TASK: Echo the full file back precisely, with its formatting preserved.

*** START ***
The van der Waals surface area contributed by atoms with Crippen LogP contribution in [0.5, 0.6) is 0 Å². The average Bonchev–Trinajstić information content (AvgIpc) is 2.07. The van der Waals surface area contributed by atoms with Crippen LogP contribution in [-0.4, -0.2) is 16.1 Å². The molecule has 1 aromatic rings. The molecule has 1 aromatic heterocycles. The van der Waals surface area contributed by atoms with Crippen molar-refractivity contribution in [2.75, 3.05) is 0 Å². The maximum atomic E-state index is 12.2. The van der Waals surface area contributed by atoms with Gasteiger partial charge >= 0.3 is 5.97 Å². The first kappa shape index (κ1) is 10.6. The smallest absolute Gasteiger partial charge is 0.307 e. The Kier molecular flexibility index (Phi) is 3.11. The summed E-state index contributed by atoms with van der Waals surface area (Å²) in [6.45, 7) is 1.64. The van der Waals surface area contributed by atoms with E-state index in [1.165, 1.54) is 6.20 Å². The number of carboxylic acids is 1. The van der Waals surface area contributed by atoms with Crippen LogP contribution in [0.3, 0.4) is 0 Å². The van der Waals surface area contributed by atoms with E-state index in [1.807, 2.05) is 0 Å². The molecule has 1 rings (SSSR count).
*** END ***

The van der Waals surface area contributed by atoms with Crippen LogP contribution in [0.5, 0.6) is 0 Å². The average Bonchev–Trinajstić information content (AvgIpc) is 2.07. The van der Waals surface area contributed by atoms with Crippen LogP contribution in [-0.4, -0.2) is 16.1 Å². The molecule has 1 aromatic rings. The molecule has 1 aromatic heterocycles. The van der Waals surface area contributed by atoms with Crippen molar-refractivity contribution in [2.75, 3.05) is 0 Å². The maximum atomic E-state index is 12.2. The van der Waals surface area contributed by atoms with Gasteiger partial charge >= 0.3 is 5.97 Å². The first kappa shape index (κ1) is 10.6. The smallest absolute Gasteiger partial charge is 0.307 e. The Kier molecular flexibility index (Phi) is 3.11. The summed E-state index contributed by atoms with van der Waals surface area (Å²) in [6.45, 7) is 1.64. The van der Waals surface area contributed by atoms with E-state index in [1.165, 1.54) is 6.20 Å². The number of carboxylic acids is 1. The van der Waals surface area contributed by atoms with Crippen LogP contribution in [0.3, 0.4) is 0 Å². The van der Waals surface area contributed by atoms with E-state index in [1.807, 2.05) is 0 Å². The molecule has 1 rings (SSSR count).